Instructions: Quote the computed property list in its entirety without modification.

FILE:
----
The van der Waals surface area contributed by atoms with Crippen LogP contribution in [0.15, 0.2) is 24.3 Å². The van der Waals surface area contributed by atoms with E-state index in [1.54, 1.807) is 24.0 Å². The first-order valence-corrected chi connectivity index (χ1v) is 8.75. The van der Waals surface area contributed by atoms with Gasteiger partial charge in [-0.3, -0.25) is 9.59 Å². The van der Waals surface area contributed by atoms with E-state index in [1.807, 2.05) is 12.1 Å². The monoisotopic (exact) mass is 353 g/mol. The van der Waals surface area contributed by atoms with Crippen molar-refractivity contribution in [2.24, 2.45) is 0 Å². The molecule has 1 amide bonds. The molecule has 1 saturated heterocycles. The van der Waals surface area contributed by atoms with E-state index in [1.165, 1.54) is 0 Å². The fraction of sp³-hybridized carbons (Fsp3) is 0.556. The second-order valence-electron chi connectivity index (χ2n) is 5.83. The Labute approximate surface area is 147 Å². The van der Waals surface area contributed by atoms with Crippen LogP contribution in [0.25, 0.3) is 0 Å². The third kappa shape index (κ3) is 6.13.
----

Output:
The van der Waals surface area contributed by atoms with Crippen LogP contribution in [0.15, 0.2) is 24.3 Å². The van der Waals surface area contributed by atoms with E-state index in [1.54, 1.807) is 24.0 Å². The first-order valence-corrected chi connectivity index (χ1v) is 8.75. The van der Waals surface area contributed by atoms with Gasteiger partial charge in [-0.3, -0.25) is 9.59 Å². The van der Waals surface area contributed by atoms with E-state index in [1.807, 2.05) is 12.1 Å². The monoisotopic (exact) mass is 353 g/mol. The van der Waals surface area contributed by atoms with Crippen molar-refractivity contribution in [2.24, 2.45) is 0 Å². The molecule has 1 amide bonds. The molecule has 1 saturated heterocycles. The van der Waals surface area contributed by atoms with E-state index in [1.165, 1.54) is 0 Å². The fraction of sp³-hybridized carbons (Fsp3) is 0.556. The second-order valence-electron chi connectivity index (χ2n) is 5.83. The Labute approximate surface area is 147 Å². The van der Waals surface area contributed by atoms with Crippen LogP contribution in [0.25, 0.3) is 0 Å². The third kappa shape index (κ3) is 6.13.